Working people deserve the safe feeling that unions provide.Brother Orville Freeman, a Teamster retiree, brought Gusewelle's piece to our attention, and we decided to share some of it with you. He describes how his dad grew up poor, with only a basic education, and got a clerical job with the municipal utility:
...he brought with him a gentle nature and an inexhaustible capacity for friendship and loyalty, and on the strength of those virtues he managed to make an entire career, until retirement, with that one company.
His associates there were like family. For other than his real family at home, his work was his world. I would almost be willing to bet that he never earned as much as $700 in any month of his life.
He never complained — not about wages. But all through my boyhood years there were times when the house was filled with a palpable but unspoken anxiety. For in those days few office workers had union representation.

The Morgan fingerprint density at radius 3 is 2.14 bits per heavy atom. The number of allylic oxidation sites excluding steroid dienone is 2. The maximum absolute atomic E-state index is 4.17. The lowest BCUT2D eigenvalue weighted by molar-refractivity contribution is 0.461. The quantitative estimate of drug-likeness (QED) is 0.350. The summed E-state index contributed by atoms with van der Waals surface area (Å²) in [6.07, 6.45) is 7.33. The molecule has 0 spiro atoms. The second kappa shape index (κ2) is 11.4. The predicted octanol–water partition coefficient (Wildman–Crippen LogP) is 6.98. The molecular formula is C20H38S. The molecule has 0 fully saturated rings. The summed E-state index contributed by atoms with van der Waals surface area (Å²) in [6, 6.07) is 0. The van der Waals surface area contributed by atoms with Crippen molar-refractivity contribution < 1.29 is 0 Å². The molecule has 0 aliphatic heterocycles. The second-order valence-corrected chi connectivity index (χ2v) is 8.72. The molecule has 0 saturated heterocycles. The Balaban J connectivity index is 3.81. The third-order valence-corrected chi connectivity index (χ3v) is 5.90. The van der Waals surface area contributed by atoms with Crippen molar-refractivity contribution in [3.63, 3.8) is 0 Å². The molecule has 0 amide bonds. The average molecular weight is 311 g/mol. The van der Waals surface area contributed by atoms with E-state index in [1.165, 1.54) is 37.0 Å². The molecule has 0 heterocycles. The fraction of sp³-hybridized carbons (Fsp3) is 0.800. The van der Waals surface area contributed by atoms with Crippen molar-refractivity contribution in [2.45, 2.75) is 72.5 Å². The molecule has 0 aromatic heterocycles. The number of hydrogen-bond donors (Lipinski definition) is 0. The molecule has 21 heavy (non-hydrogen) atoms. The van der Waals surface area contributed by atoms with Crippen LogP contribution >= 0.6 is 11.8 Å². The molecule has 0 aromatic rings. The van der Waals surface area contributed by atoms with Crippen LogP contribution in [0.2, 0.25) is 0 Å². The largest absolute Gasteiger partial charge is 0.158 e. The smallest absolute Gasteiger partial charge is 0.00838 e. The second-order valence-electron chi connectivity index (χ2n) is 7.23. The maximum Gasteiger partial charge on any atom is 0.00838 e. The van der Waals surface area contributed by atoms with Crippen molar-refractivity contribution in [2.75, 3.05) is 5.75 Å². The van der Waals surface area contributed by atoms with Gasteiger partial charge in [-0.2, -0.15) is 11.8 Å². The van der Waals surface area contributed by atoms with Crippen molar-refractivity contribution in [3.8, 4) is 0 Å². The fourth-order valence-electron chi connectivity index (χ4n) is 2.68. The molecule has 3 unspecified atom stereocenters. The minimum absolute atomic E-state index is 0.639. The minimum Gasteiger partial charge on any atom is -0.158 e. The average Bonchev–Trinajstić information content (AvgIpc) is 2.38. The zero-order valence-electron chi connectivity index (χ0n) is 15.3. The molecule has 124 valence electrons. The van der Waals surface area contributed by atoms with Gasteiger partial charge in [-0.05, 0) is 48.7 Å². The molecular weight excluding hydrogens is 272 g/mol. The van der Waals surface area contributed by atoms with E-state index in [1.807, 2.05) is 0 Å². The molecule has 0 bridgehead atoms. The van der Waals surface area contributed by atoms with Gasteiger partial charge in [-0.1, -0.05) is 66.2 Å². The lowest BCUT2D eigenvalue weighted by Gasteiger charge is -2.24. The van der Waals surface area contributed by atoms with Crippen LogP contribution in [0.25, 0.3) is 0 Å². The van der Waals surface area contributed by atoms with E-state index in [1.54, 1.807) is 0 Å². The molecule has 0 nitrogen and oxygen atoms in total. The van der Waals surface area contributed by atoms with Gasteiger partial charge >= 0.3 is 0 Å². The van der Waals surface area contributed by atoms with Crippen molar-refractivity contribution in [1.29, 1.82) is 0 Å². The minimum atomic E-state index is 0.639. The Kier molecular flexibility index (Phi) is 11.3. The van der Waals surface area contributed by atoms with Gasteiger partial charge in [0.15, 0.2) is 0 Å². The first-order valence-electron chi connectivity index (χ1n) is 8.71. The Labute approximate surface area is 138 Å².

In hard times, it wasn’t uncommon for clerical folk to be given a brutal choice: Either accept half a wage or clean out the desk and leave. Also there were periodic shuffles in top management of the company.
When a new boss took charge, reorganization was apt to follow. And that could result in consolidation of departments, with inevitable layoffs.
Though largely sheltered from the details of such worries, I could sense the tension in the air.Then the union came in. Gusewelle writes:
I remember, too, that, despite being entitled to annual vacation, my father sometimes was hesitant to take two weeks off all at once, for fear it might cause some department head to decide he was expendable.
What I do recall with great clarity is the precious gift of relief that it brought.
For the first time in what ultimately would be his more than four decades of service to that company, he believed himself and his family safe.
It is a feeling to which, in a truly fair world, every working man and woman ought to be entitled.Well said.